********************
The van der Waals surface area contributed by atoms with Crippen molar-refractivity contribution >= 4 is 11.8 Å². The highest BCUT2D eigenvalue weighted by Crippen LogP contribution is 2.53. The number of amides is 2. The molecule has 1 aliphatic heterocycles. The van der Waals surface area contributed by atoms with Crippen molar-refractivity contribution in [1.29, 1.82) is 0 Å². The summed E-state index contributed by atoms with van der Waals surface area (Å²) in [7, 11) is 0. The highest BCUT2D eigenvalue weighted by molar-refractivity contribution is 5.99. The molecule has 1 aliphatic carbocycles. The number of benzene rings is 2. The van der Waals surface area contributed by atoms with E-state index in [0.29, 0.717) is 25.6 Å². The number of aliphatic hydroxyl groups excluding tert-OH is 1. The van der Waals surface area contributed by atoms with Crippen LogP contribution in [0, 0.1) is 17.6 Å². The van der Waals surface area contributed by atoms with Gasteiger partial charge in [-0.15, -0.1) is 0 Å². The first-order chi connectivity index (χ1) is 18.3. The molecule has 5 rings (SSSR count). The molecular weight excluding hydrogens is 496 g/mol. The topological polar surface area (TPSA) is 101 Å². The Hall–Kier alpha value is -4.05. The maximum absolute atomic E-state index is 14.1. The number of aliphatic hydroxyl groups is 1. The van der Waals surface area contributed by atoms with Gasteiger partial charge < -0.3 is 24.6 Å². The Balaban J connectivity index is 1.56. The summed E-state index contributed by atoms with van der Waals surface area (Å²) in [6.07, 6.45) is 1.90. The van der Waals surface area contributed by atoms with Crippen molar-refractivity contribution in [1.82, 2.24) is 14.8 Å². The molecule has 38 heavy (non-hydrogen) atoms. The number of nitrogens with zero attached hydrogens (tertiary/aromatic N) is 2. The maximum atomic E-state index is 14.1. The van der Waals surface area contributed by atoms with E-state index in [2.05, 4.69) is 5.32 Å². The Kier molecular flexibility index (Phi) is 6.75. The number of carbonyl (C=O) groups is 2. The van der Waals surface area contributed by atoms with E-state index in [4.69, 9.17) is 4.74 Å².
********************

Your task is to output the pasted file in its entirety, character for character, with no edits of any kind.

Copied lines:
The van der Waals surface area contributed by atoms with Crippen molar-refractivity contribution >= 4 is 11.8 Å². The highest BCUT2D eigenvalue weighted by Crippen LogP contribution is 2.53. The number of amides is 2. The molecule has 1 aliphatic heterocycles. The van der Waals surface area contributed by atoms with Crippen molar-refractivity contribution in [1.29, 1.82) is 0 Å². The summed E-state index contributed by atoms with van der Waals surface area (Å²) in [7, 11) is 0. The highest BCUT2D eigenvalue weighted by molar-refractivity contribution is 5.99. The molecule has 1 aliphatic carbocycles. The number of benzene rings is 2. The van der Waals surface area contributed by atoms with E-state index in [0.29, 0.717) is 25.6 Å². The number of aliphatic hydroxyl groups excluding tert-OH is 1. The van der Waals surface area contributed by atoms with Crippen LogP contribution in [0, 0.1) is 17.6 Å². The van der Waals surface area contributed by atoms with Gasteiger partial charge in [-0.15, -0.1) is 0 Å². The first-order chi connectivity index (χ1) is 18.3. The molecule has 5 rings (SSSR count). The molecular weight excluding hydrogens is 496 g/mol. The topological polar surface area (TPSA) is 101 Å². The Hall–Kier alpha value is -4.05. The maximum absolute atomic E-state index is 14.1. The number of aliphatic hydroxyl groups is 1. The van der Waals surface area contributed by atoms with Gasteiger partial charge < -0.3 is 24.6 Å². The Balaban J connectivity index is 1.56. The summed E-state index contributed by atoms with van der Waals surface area (Å²) in [6.07, 6.45) is 1.90. The van der Waals surface area contributed by atoms with Crippen molar-refractivity contribution in [1.82, 2.24) is 14.8 Å². The molecule has 38 heavy (non-hydrogen) atoms. The number of nitrogens with zero attached hydrogens (tertiary/aromatic N) is 2. The maximum atomic E-state index is 14.1. The van der Waals surface area contributed by atoms with E-state index in [2.05, 4.69) is 5.32 Å². The Kier molecular flexibility index (Phi) is 6.75. The number of carbonyl (C=O) groups is 2. The van der Waals surface area contributed by atoms with E-state index in [4.69, 9.17) is 4.74 Å².